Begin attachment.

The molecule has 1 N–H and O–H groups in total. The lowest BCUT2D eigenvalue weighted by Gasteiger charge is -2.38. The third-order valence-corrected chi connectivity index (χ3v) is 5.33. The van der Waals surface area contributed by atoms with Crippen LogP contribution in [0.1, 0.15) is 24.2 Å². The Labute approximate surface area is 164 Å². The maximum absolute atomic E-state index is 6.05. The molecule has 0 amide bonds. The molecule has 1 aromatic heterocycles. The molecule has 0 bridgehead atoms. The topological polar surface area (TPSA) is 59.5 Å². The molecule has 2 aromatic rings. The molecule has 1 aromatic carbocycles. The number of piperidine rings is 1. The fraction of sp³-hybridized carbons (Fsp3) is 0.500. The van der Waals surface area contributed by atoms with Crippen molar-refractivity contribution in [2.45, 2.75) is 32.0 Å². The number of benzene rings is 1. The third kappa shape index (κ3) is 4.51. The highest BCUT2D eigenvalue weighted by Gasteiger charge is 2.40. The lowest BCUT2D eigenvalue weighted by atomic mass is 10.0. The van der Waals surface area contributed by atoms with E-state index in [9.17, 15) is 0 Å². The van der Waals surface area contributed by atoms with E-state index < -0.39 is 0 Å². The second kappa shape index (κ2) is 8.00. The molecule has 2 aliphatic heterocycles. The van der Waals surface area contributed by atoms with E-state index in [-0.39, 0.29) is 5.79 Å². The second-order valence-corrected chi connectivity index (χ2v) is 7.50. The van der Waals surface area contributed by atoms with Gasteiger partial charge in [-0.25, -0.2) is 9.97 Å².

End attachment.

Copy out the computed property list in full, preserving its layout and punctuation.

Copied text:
The molecule has 1 N–H and O–H groups in total. The lowest BCUT2D eigenvalue weighted by Gasteiger charge is -2.38. The third-order valence-corrected chi connectivity index (χ3v) is 5.33. The van der Waals surface area contributed by atoms with Crippen LogP contribution in [0.1, 0.15) is 24.2 Å². The Labute approximate surface area is 164 Å². The maximum absolute atomic E-state index is 6.05. The molecule has 0 amide bonds. The molecule has 1 aromatic heterocycles. The molecule has 0 bridgehead atoms. The topological polar surface area (TPSA) is 59.5 Å². The molecule has 2 aromatic rings. The molecule has 1 aromatic carbocycles. The number of piperidine rings is 1. The fraction of sp³-hybridized carbons (Fsp3) is 0.500. The van der Waals surface area contributed by atoms with Crippen molar-refractivity contribution in [2.45, 2.75) is 32.0 Å². The number of benzene rings is 1. The third kappa shape index (κ3) is 4.51. The highest BCUT2D eigenvalue weighted by Gasteiger charge is 2.40. The lowest BCUT2D eigenvalue weighted by atomic mass is 10.0. The van der Waals surface area contributed by atoms with E-state index in [9.17, 15) is 0 Å². The van der Waals surface area contributed by atoms with E-state index < -0.39 is 0 Å². The second kappa shape index (κ2) is 8.00. The molecule has 2 aliphatic heterocycles. The van der Waals surface area contributed by atoms with E-state index in [-0.39, 0.29) is 5.79 Å². The second-order valence-corrected chi connectivity index (χ2v) is 7.50. The van der Waals surface area contributed by atoms with Gasteiger partial charge in [-0.25, -0.2) is 9.97 Å².